Digital Diversions

A Digital Diversion

Perform the following steps as indicated to see an interesting result.

  1. Form the smallest possible 4-place number using the four largest digits.
  2. Add that number to itself. The result is sum #1.
  3. Take sum #1 and add it to itself. The result is sum #2.
  4. Finally, take sum #2 and add it to itself. The result is sum #3.
  5. While all 3 sums are interesting & share a common property, sum #3 is probably the most unique of all, especially when compared with the original 4-place number.

What is that strange aspect?


Do you care for another similar trick? Then try this:

  1. Form the largest possible 4-place number using the four largest digits.
  2. Divide that number by 4.
  3. Multiply the quotient just obtained by 5.
  4. Observe the resulting product carefully.

Aren’t numbers marvelous?

Another Digital Diversion

It is a well known, and easily proven fact, that using 4 distinct digits, such as 3, 7, 2, 4, and so on, you can form 24 different 4-place numbers. The same principle would apply using 4 different letters of the alphabet, namely you could form 24 different “words”. The words need not make sense or even be pronounceable. Likewise, .you could arrange 4 persons in four chairs in a row in 24 different ways. Such an arrangement is called a permutation of the 4 items under consideration.

Now to continue in the line of reasoning of our previous digital activity…

Take the digits 2, 3, 7, & 9, and form all 24 possible 4-place numbers. It is our goal now to find which of those numbers will yield for us the remaining five digits (1, 4, 5, 6, & 8) when they are doubled.

Extra 1: While you still have your list of 24 candidates handy, try this with those that did not work out: multiply by 5 in order to get products formed by the same five digits (1, 4, 5, 6, & 8).

Extra 2: Now replace the 3 above with a 6 and repeat the above doubling & quintupling process on those 24 permutations. That is, use 2, 6, 7, & 9 to yield results containing only the digits of 1, 3, 4, 5, & 8.

A Digital Diversion a la Kaprekar

A little known piece of number trivia concerns a mathematician from India, named D. R. Kaprekar. He discovered that if you use the digits 1, 4, 6, & 7 to make the largest and smallest 4-place numbers, that the difference between them is a number that is composed of those same four digits. This is easily shown as follows:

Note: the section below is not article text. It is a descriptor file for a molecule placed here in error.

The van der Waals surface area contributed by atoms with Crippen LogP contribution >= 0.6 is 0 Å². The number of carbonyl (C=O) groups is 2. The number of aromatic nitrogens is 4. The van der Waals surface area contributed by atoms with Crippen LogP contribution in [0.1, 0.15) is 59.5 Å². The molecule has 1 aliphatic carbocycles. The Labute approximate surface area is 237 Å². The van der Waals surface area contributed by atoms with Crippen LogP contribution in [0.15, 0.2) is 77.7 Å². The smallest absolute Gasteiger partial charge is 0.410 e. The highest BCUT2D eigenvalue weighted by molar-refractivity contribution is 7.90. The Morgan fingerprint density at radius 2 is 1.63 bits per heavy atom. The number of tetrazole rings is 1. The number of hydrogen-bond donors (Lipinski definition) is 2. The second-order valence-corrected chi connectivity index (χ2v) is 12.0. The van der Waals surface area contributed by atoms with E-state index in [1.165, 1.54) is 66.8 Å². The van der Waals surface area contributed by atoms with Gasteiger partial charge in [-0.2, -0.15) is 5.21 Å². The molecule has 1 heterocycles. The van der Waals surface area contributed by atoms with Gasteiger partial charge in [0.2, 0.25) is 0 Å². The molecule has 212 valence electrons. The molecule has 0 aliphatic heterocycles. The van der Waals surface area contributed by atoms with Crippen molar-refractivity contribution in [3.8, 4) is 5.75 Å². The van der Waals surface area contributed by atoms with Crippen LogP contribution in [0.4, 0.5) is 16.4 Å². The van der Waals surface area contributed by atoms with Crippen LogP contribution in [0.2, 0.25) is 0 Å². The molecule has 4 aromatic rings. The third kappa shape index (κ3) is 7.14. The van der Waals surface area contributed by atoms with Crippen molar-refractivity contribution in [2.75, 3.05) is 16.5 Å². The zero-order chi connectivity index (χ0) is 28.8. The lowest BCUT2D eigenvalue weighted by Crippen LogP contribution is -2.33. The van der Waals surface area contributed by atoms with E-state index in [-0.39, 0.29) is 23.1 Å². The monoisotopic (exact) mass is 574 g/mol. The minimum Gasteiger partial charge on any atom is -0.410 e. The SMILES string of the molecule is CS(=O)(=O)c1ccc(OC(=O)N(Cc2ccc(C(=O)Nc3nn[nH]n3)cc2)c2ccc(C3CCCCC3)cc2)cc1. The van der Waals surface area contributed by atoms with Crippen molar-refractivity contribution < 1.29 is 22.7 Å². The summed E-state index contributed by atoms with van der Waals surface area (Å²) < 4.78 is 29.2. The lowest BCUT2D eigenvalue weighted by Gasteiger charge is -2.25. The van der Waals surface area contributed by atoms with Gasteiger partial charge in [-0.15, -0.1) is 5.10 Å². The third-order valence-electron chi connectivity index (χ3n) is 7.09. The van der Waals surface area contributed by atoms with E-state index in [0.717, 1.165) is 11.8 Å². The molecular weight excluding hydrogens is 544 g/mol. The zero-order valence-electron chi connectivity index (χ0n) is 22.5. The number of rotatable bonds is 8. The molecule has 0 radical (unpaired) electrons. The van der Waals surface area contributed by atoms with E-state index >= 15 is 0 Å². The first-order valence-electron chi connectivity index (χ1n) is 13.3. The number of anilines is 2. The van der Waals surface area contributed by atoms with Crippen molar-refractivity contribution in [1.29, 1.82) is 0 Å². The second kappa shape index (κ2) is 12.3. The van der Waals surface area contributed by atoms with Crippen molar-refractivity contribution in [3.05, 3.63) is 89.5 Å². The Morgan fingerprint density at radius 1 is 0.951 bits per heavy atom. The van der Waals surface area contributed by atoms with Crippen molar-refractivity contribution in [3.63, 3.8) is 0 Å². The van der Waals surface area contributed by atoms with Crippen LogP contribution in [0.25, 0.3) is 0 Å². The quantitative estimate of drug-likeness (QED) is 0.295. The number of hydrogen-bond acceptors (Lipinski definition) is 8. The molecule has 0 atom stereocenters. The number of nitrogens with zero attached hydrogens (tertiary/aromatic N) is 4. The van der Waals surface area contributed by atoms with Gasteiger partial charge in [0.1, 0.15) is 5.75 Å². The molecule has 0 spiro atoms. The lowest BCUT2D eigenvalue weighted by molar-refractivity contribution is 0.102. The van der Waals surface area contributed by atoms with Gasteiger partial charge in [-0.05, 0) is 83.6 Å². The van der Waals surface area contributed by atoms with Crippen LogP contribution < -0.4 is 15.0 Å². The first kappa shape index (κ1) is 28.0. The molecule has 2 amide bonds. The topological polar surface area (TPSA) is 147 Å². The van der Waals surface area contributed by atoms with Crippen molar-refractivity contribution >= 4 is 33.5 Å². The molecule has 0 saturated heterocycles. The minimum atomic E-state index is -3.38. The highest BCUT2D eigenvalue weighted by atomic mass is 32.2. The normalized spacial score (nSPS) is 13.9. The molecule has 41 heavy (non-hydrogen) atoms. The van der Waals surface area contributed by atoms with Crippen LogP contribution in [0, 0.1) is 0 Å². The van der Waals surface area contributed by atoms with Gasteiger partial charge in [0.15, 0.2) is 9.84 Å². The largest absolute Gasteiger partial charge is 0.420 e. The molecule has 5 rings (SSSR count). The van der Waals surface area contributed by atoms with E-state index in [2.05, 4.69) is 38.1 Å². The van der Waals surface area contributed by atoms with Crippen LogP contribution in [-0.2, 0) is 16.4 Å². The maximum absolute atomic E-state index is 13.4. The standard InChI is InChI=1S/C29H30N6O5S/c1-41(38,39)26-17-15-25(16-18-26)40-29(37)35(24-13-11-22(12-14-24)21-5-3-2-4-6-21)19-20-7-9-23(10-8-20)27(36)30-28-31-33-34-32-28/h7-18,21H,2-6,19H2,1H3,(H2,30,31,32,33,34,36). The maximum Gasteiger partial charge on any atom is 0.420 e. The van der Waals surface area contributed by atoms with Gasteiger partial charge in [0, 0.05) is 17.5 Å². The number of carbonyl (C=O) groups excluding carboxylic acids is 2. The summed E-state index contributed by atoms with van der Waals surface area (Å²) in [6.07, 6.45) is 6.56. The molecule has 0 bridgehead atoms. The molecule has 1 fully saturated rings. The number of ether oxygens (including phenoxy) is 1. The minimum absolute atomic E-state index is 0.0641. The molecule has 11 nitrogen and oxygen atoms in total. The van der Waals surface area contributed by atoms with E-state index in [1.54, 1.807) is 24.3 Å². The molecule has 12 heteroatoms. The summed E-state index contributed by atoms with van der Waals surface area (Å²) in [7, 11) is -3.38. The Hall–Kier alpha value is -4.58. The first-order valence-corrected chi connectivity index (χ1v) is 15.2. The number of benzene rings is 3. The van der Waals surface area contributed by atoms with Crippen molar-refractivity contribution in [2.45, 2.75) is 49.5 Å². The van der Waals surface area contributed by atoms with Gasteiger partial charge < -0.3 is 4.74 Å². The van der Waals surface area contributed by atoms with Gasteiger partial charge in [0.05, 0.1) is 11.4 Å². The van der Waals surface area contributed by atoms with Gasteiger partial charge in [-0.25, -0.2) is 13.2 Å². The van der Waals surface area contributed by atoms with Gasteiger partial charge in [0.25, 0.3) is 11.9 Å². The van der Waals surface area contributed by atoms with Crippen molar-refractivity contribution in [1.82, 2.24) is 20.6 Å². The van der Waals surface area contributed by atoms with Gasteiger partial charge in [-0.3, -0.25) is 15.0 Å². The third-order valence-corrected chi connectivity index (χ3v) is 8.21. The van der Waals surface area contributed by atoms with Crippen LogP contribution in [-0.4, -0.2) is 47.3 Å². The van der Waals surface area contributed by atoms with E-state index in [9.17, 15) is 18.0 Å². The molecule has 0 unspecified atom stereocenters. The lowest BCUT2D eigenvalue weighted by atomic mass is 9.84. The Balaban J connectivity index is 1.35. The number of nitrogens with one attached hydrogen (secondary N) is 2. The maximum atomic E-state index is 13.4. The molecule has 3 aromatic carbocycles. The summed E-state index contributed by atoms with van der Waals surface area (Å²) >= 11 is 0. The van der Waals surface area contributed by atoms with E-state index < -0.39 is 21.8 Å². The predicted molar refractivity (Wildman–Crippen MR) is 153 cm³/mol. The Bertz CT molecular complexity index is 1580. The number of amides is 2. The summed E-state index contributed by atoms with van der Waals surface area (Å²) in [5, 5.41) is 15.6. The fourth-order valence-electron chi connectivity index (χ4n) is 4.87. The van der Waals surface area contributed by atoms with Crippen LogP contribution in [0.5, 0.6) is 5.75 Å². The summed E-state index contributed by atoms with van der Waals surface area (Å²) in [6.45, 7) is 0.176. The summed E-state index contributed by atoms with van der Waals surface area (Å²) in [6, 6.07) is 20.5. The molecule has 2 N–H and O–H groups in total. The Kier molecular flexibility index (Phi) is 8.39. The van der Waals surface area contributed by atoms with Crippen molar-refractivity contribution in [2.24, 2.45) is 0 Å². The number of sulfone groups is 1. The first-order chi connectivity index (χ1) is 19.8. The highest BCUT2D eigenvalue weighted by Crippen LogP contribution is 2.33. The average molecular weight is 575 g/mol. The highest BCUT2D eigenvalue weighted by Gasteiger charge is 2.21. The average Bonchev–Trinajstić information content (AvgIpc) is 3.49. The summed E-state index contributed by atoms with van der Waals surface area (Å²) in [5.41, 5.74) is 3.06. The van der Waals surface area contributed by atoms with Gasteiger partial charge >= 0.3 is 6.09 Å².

7641 – 1467 = 6174

The number, 6174, is therefore called Kaprekar’s Constant. Much has been written about this idea in various websites*, math books & periodicals.

However, your task here is (1) to list all 24 permutations of those digits as 4-place numbers; then (2) use some other number(s) to multiply them by in order to obtain the remaining five digits (2, 3, 5, 8, & 9). [Hint: the factors you need are less than 10.]

Extra: three of the permutations will yield good results when multiplied by 12, 16, & 53.

Note: use of a spreadsheet is recommended for this problem.

[*For my website, go to Kaprekar. There are other links there as well.]

DD’s Two-by-Two

By now, you should be good at listing the 24 permutations of 4 distinct digits to form 4-place numbers. Also you should be pretty good at finding which permutation(s) yield the remaining unused digits to form the final result.

So without further ado, we will give you nine sets of 4 digits to work with. Find which permutations produce the other five digits in their products when multiplied by 8.

(If you think about it for a moment, that’s actually what you were doing in the problem task at the beginning of this collection of activities. That is, doubling something three times in sequence is equivalent to multiplying by 8: N * 2 * 2 * 2 = N * 8.]

Here are the sets. Each set will produce 2 good products. Sorta like Noah putting the animals in the ark 2-by-2, isn’t it?

            {1, 2, 3, 7}    {1, 4, 5, 9}    {1, 4, 6, 9}

            {1, 5, 6, 9}    {2, 3, 5, 9}    {3, 4, 8, 9}

            {3, 5, 8, 9}    {4, 5, 8, 9}    {4, 6, 7, 9}

Kaprekar Revisited